Amrita Basu on women’s safety in India

"Indian Women" by Joshua Song — Own work. Licensed under CC BY-NC-ND 2.0 via Flickr Creative Commmons —

​Amrita Basu is the Paino Professor of Political Science and Sexuality, Women's and Gender Studies at Amherst College. She has written extensively on social movements and women’s activism in India. Her books include Two Faces of Protest: Contrasting Modes of Women's Activism in India and Violent Conjunctures in Democratic India. She has also edited several books (including Women's Movements in the Global Era.) She received a distinguished teaching award in 2008. She received her B.A. from Cornell University and her Ph.D. from Columbia University. On February 10, 2017, she spoke with Erica Rawles CMC '17.

Media reports paint a rather grim and frightening picture of sexual violence against women in India. How does India compare with other developing countries in terms of sexual violence against women?

While I have not looked at very recent figures on this, one widely quoted study from 2010 by the United Nations Office on Drugs and Crime found that the instance of rape in India was 1.8 for 100,000 people, compared with 27.3 in the United States, 28.8 in the U.K., 63.5 in Sweden, and 120 in South Africa. At least according to this data, the problem in India is less severe than in many other countries. In fact, there are some people, like the scholar Poulomi Raychaudhuri, who argue that highlighting India’s rape crisis is somewhat Eurocentric. Apart from this, comparisons between countries are hard to make. The data is not reliable because definitions of rape are inconsistent. Countries have very different ways of reporting and recording rape. For example, some countries criminalize marital rape, while oathers do not. 

In a 2013 article, Amartya Sen, the Nobel Prize winning economist, wrote that the numbers of recorded rapes in India are underestimated. But even if the figure is multiplied by five or 10 times, it would still show that the number of rapes in India is lower than in the United States, the U.K., Sweden, South Africa and so on. Hence, the comparative data suggest that the problem is not worse in India; and yet obviously the problem is very, very serious, especially if one looks at variations within India. In New Delhi for example, which is often considered the rape capital of the world, the incidence of rape are much higher than in other cities in India. 

I’m curious to hear more about the idea that the current focus of rape in India is a Eurocentric view. Why do you think it is that other countries are focused on the problem of rape in India specifically, as opposed to other countries with worse statistics of violence against women?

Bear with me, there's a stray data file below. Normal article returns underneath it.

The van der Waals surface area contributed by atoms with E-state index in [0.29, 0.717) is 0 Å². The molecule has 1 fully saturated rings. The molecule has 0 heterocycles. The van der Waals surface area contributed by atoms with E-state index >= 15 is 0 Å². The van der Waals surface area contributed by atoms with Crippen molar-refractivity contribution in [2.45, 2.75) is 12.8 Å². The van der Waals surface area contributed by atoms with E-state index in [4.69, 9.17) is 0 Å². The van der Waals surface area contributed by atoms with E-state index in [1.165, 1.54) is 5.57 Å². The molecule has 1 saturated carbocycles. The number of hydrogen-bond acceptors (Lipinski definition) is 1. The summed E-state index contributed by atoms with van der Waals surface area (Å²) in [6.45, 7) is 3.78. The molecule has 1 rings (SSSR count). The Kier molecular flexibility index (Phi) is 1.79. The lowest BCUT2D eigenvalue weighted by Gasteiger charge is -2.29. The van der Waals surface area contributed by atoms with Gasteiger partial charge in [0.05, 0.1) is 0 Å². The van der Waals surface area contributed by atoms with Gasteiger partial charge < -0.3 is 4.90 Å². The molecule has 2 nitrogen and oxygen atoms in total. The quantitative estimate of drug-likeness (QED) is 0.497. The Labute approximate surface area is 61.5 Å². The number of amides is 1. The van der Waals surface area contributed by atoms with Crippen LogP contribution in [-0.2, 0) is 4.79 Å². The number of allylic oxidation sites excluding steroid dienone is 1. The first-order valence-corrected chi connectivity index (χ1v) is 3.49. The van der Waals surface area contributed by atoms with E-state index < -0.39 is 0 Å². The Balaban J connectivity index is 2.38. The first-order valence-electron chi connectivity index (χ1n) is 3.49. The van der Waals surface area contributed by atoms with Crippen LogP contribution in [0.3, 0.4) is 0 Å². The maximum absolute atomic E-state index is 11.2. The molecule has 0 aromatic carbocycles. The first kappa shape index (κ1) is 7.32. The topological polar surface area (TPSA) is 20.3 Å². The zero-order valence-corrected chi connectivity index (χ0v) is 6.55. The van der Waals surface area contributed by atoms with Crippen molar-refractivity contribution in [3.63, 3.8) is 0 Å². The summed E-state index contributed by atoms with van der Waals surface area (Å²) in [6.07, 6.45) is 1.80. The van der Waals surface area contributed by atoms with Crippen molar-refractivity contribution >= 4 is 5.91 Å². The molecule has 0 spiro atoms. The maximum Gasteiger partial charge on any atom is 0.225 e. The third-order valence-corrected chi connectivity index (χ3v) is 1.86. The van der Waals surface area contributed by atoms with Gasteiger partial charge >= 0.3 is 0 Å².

The horrific Delhi gang rape of Jyoti Pandey publicized the issue because the rape was so horrific and because there was so much protest against the rape. While there has been a high incidence of rape in many countries there haven’t been the same type of attention-grabbing cases of rape in the U.S. and the U.K. The media in India historically didn’t pay much attention to the issue of rape and now they’ve begun to and that’s a good thing. 

According to recent reports, incidents of rape have increased in India. They have even increased since 2013 when the government passed a law that provides for much stricter penalties for those convicted of rape. That raises an interesting question as to whether the incidence of rape has actually increased significantly or whether people are just reporting it more now, or some combination of the two. It may be that we are able to identify rape more now than in the past.

After the brutal attack and gang rape of Jyoti Pandey on a Delhi bus in 2012, protests and demonstrations were held around the world to protest violence against women and the current laws against rape in India. What role do you see social movements, specifically women-led social movements, playing in bringing about lasting change?

I published an article on this in Al Jazeera with a colleague of mine, Krupa Shandilya. We say that the Indian women’s movement has had a long history of organizing around violence against women. Since the early 1970s, the movement has been organizing against so-called “dowry deaths,” where a husband and in-laws murder a new bride on the grounds that her dowry was insufficient, thus enabling the husband to remarry and collect another dowry. A lot of feminist activism has also centered on the question of custodial rape, women who are raped while in police custody. The women’s movement has been active around many other forms of violence against women, like the abuse of amniocentesis to engage in female feticide. So there is a whole range of issues concerning violence against women that feminists have been organizing around.